The Matteo Case: And the winner is… The Lawyers!

“The judicial process is like a cow. The public is impaled on its horns, the government has it by the tail, and all the while the lawyers are milking it.” – anonymous

The final disposition of the (Matteo) Anello v. (Robert) Anderson case came down last week in the form of a reduced award of $156,414.25, with 25% going to Anello and 75% to his lawyers.

Previously, a 2015 jury had awarded Anello and his lawyers over $375,000 total. The city of Niagara Falls appealed that verdict, leading to this week’s final decision.

The city was represented by the Buffalo law firm Hodgson Russ. A FOIA request by this newspaper revealed that the city of Niagara Falls had paid Hodgson Russ a total of $802,873 from 2009 to the end of 2014, $112,513.67 of which specifically went to Hodgson Russ attorneys Daniel Oliverio and Joe Brown to work on the Anello case.

The $112,000+ in Hodgson Russ billings did not include the hours that Oliverio and Brown spent at the five day trial in 2015 (est. 80 hours) or the days spent at the city council offices preparing witnesses (est. 40 hours) or the time spent researching the knotty issues of case and constitutional law and the time spent preparing for trial (est. 30 hours.)

Those bills came later.

And then there was also still to come the subsequent appeal that ultimately reduced the verdict amount (est. 20 hours) and the city’s defense of Anello’s motion to have the city pay his legal bills (est. 20 hours).

Even if Hodgson Russ were to bill at bare bones, municipal discount rates of say $200 per hour – – the agreed upon figure when the firm first started with the city – at 190 more hours for the Anello case – it adds another $38,000 more – making it close to $150,000 in legal fees for a case that the city lost, and probably could have settled early on for about what the verdict came in at – $105,000 – without all the legal expenses.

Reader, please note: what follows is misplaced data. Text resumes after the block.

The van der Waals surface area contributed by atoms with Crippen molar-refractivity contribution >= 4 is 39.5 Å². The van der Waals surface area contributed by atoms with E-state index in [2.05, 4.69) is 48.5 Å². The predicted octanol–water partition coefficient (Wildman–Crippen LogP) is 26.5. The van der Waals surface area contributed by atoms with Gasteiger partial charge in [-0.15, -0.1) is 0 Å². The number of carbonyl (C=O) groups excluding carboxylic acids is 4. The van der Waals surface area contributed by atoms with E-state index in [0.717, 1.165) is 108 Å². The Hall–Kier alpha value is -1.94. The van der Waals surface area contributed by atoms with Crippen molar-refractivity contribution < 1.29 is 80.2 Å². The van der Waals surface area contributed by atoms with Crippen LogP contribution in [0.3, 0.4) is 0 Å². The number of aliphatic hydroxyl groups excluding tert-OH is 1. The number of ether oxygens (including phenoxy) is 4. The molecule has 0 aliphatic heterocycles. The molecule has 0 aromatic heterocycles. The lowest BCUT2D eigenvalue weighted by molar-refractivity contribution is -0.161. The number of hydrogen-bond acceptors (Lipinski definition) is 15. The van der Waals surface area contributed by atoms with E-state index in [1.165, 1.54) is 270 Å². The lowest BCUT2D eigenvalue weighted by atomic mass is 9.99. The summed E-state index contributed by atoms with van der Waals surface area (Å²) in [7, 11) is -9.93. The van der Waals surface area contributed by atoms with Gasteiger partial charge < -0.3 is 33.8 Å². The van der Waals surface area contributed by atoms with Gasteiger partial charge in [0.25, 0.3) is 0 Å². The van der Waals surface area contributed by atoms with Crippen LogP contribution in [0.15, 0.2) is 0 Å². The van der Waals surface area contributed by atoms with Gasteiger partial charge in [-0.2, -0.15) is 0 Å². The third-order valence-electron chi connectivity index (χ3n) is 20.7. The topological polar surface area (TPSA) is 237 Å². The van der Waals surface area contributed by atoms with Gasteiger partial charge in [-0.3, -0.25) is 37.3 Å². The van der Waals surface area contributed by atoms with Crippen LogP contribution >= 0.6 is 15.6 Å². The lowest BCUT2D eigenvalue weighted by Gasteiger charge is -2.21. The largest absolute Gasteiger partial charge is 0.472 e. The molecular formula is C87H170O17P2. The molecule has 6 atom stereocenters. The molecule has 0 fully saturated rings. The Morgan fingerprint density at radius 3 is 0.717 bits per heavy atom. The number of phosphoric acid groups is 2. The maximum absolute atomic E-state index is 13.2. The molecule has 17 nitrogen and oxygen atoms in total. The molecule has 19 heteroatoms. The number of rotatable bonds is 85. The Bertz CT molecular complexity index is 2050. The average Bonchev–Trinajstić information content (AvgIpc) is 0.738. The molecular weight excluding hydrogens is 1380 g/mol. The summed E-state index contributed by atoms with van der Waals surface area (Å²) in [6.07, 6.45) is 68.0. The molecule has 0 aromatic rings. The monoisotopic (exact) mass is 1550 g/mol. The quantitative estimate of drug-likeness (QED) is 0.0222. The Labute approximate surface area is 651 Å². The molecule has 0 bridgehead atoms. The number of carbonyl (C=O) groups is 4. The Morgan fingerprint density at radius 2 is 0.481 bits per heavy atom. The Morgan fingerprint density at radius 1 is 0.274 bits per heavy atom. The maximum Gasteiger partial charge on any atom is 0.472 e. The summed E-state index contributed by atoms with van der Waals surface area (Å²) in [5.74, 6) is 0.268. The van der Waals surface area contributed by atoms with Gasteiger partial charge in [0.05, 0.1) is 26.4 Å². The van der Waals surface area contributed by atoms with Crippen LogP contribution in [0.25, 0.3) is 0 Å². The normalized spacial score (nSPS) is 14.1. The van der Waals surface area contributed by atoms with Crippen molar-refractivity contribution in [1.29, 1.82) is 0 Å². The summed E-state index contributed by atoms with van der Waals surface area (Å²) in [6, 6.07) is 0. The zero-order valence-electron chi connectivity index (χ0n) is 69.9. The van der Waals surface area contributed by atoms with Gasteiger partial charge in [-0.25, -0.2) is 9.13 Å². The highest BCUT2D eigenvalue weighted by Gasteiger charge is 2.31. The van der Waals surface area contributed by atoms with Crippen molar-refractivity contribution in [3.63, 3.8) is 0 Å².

Matteo Anello got $40,000. The lawyers got more than $250,000. The taxpayers paid for all of it.

Matteo Anello got $40,000. The lawyers got more than $250,000. The taxpayers paid for all of it.

In fact, we spoke with Mr. Anello way back in 2007, not too long after the incident at a City Council meeting at which he was taken away in handcuffs for words he spoke at the microphone, but before he had decided to commence litigation. He told us that he would have settled for $80,000 – which of course means he probably would have accepted half that. If the Dyster administration had settled it way back when, it would have saved the city hundreds of thousands in lawyers’ fees.

It was August 19, 2015 that the Hodgson Russ law firm held a high-end political fundraiser for Mayor Dyster in Buffalo at $250 per person, $350 per couple for sponsorships at $500 for silver, $750 for gold and $1000 for platinum.

And that, my friends, is life in these Niagara Falls.

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